“Cardio will destroy your strength gains”
We’ve all heard some variation on the above comment, highlighting how the progression seen from resistance and/or anaerobic (without Oxygen) training will be diminished with even the smallest amount of “Cardio”.
Trainers and coaches, new to the industry or otherwise, still widely recite the negative aspects of Cardio on any potential strength gains.
To approach this issue, firstly let’s begin by defining what we mean when we speak of Cardio in this sense.
We’ll keep it simple to start, Cardio is the obviously abbreviated term we use for Cardiovascular exercise. Break it down further and we’re talking about the Cardiovascular System specifically, the heart, blood and vessels as well as it’s supporting structures for function.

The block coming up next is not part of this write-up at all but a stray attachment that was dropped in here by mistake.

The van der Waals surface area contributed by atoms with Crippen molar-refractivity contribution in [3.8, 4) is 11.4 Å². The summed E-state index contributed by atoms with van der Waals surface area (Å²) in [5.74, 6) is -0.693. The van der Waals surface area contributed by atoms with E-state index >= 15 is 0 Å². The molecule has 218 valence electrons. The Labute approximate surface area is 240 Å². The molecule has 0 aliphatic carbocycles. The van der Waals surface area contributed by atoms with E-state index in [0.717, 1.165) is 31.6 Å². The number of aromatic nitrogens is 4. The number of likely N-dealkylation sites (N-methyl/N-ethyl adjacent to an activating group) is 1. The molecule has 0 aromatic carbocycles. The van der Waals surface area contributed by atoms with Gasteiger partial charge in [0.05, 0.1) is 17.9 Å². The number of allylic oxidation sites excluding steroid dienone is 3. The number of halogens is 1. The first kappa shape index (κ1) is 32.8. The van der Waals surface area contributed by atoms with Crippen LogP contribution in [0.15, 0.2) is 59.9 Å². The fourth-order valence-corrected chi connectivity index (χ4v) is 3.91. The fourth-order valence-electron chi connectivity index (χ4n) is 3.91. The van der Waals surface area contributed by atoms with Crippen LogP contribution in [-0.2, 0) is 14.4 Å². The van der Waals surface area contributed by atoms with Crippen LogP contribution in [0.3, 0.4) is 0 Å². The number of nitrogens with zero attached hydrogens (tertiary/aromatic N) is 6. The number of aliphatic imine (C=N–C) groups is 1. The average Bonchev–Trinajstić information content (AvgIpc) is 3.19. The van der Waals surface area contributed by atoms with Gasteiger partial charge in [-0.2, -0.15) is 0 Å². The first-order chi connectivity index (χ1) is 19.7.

The purpose of the Cardiovascular System is the circulation of blood, and transportation of nutrients, to and from cells in the body. We’re talking about a closed system that constantly replenishes us with what we need to stay alive.
In combination with our Lymphatic System, the Cardiovascular System joins to create our basic Circulatory System.
With this definition in mind, we can make the assumption that anything that involves raising of heart rate and increasing circulation is therefore Cardiovascular training, in some respects this isn’t wrong…
Yet what do we actually mean when we use the label Cardio?
When we think of this type of training, many of us are quick to visualise slow, long distance activities that involve the use of monotonous machines that quickly leave us bored at the prospect.
Is this type of activity directed specifically in our goals towards our Cardiovascular System, for the improvement of transportation and circulation as defined, or are we actually talking about something different?
For this we need to take a look back at our basic Energy Systems and see what’s going on here.